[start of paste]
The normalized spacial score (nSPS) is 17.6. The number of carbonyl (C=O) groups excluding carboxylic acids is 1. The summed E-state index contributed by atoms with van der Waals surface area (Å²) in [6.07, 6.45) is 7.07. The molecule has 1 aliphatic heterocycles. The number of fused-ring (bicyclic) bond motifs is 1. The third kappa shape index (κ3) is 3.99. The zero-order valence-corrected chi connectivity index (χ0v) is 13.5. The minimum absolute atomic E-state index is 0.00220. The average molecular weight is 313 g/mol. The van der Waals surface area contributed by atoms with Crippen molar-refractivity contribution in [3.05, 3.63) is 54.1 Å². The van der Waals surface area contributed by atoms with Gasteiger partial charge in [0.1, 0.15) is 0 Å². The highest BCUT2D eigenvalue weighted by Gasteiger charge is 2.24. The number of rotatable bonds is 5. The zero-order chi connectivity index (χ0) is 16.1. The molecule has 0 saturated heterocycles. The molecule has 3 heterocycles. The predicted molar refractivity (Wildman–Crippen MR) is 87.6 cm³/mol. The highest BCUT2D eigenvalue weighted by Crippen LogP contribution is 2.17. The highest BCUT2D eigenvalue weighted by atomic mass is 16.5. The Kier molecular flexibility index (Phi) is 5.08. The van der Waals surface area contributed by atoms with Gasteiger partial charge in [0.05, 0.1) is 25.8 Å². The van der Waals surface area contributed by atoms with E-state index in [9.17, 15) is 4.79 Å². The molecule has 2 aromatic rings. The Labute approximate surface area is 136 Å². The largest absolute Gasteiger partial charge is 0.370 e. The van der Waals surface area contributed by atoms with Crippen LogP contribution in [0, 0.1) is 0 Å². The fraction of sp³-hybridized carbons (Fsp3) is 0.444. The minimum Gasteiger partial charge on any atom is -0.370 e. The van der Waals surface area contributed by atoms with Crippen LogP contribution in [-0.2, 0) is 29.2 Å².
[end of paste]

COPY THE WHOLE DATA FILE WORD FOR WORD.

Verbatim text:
The normalized spacial score (nSPS) is 17.6. The number of carbonyl (C=O) groups excluding carboxylic acids is 1. The summed E-state index contributed by atoms with van der Waals surface area (Å²) in [6.07, 6.45) is 7.07. The molecule has 1 aliphatic heterocycles. The number of fused-ring (bicyclic) bond motifs is 1. The third kappa shape index (κ3) is 3.99. The zero-order valence-corrected chi connectivity index (χ0v) is 13.5. The minimum absolute atomic E-state index is 0.00220. The average molecular weight is 313 g/mol. The van der Waals surface area contributed by atoms with Crippen molar-refractivity contribution in [3.05, 3.63) is 54.1 Å². The van der Waals surface area contributed by atoms with Gasteiger partial charge in [0.1, 0.15) is 0 Å². The highest BCUT2D eigenvalue weighted by Gasteiger charge is 2.24. The number of rotatable bonds is 5. The zero-order chi connectivity index (χ0) is 16.1. The molecule has 0 saturated heterocycles. The molecule has 3 heterocycles. The predicted molar refractivity (Wildman–Crippen MR) is 87.6 cm³/mol. The highest BCUT2D eigenvalue weighted by Crippen LogP contribution is 2.17. The highest BCUT2D eigenvalue weighted by atomic mass is 16.5. The Kier molecular flexibility index (Phi) is 5.08. The van der Waals surface area contributed by atoms with Gasteiger partial charge in [0.05, 0.1) is 25.8 Å². The van der Waals surface area contributed by atoms with E-state index in [9.17, 15) is 4.79 Å². The molecule has 2 aromatic rings. The Labute approximate surface area is 136 Å². The largest absolute Gasteiger partial charge is 0.370 e. The van der Waals surface area contributed by atoms with Crippen LogP contribution in [0, 0.1) is 0 Å². The fraction of sp³-hybridized carbons (Fsp3) is 0.444. The minimum Gasteiger partial charge on any atom is -0.370 e. The van der Waals surface area contributed by atoms with Crippen LogP contribution in [-0.2, 0) is 29.2 Å².